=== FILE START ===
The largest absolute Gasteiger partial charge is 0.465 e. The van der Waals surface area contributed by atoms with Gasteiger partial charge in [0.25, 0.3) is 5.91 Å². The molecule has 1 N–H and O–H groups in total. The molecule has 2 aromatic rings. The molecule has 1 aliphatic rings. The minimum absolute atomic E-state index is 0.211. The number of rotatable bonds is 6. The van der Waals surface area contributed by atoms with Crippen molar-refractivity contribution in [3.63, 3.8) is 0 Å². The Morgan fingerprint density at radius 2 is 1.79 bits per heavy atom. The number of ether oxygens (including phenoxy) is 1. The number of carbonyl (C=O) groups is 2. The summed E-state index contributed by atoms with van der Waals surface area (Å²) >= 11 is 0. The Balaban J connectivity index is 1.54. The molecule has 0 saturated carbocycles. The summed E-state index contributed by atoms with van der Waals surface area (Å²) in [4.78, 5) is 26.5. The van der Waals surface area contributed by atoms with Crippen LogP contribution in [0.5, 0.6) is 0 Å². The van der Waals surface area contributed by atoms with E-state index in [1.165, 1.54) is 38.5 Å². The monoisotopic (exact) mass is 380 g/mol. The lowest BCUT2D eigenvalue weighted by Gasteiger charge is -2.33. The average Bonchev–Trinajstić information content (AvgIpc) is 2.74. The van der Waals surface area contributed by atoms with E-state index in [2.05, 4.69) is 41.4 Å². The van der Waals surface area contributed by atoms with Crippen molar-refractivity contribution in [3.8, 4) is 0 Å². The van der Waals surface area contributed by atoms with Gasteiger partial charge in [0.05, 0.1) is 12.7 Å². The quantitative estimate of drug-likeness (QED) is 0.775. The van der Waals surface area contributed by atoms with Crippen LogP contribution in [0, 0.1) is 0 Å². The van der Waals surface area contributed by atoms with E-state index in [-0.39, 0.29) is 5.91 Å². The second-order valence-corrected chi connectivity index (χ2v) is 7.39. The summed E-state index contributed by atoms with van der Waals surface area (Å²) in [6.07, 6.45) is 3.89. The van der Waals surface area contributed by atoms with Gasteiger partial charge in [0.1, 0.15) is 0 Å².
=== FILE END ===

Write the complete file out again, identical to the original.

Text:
The largest absolute Gasteiger partial charge is 0.465 e. The van der Waals surface area contributed by atoms with Gasteiger partial charge in [0.25, 0.3) is 5.91 Å². The molecule has 1 N–H and O–H groups in total. The molecule has 2 aromatic rings. The molecule has 1 aliphatic rings. The minimum absolute atomic E-state index is 0.211. The number of rotatable bonds is 6. The van der Waals surface area contributed by atoms with Crippen molar-refractivity contribution in [3.63, 3.8) is 0 Å². The Morgan fingerprint density at radius 2 is 1.79 bits per heavy atom. The number of ether oxygens (including phenoxy) is 1. The number of carbonyl (C=O) groups is 2. The summed E-state index contributed by atoms with van der Waals surface area (Å²) >= 11 is 0. The Balaban J connectivity index is 1.54. The molecule has 0 saturated carbocycles. The summed E-state index contributed by atoms with van der Waals surface area (Å²) in [4.78, 5) is 26.5. The van der Waals surface area contributed by atoms with Crippen LogP contribution in [0.5, 0.6) is 0 Å². The van der Waals surface area contributed by atoms with E-state index in [1.165, 1.54) is 38.5 Å². The monoisotopic (exact) mass is 380 g/mol. The lowest BCUT2D eigenvalue weighted by Gasteiger charge is -2.33. The average Bonchev–Trinajstić information content (AvgIpc) is 2.74. The van der Waals surface area contributed by atoms with E-state index in [2.05, 4.69) is 41.4 Å². The van der Waals surface area contributed by atoms with Crippen molar-refractivity contribution in [3.8, 4) is 0 Å². The van der Waals surface area contributed by atoms with Gasteiger partial charge in [0.05, 0.1) is 12.7 Å². The quantitative estimate of drug-likeness (QED) is 0.775. The van der Waals surface area contributed by atoms with Crippen LogP contribution in [0, 0.1) is 0 Å². The van der Waals surface area contributed by atoms with E-state index in [-0.39, 0.29) is 5.91 Å². The second-order valence-corrected chi connectivity index (χ2v) is 7.39. The summed E-state index contributed by atoms with van der Waals surface area (Å²) in [6.07, 6.45) is 3.89. The van der Waals surface area contributed by atoms with Gasteiger partial charge in [0.1, 0.15) is 0 Å².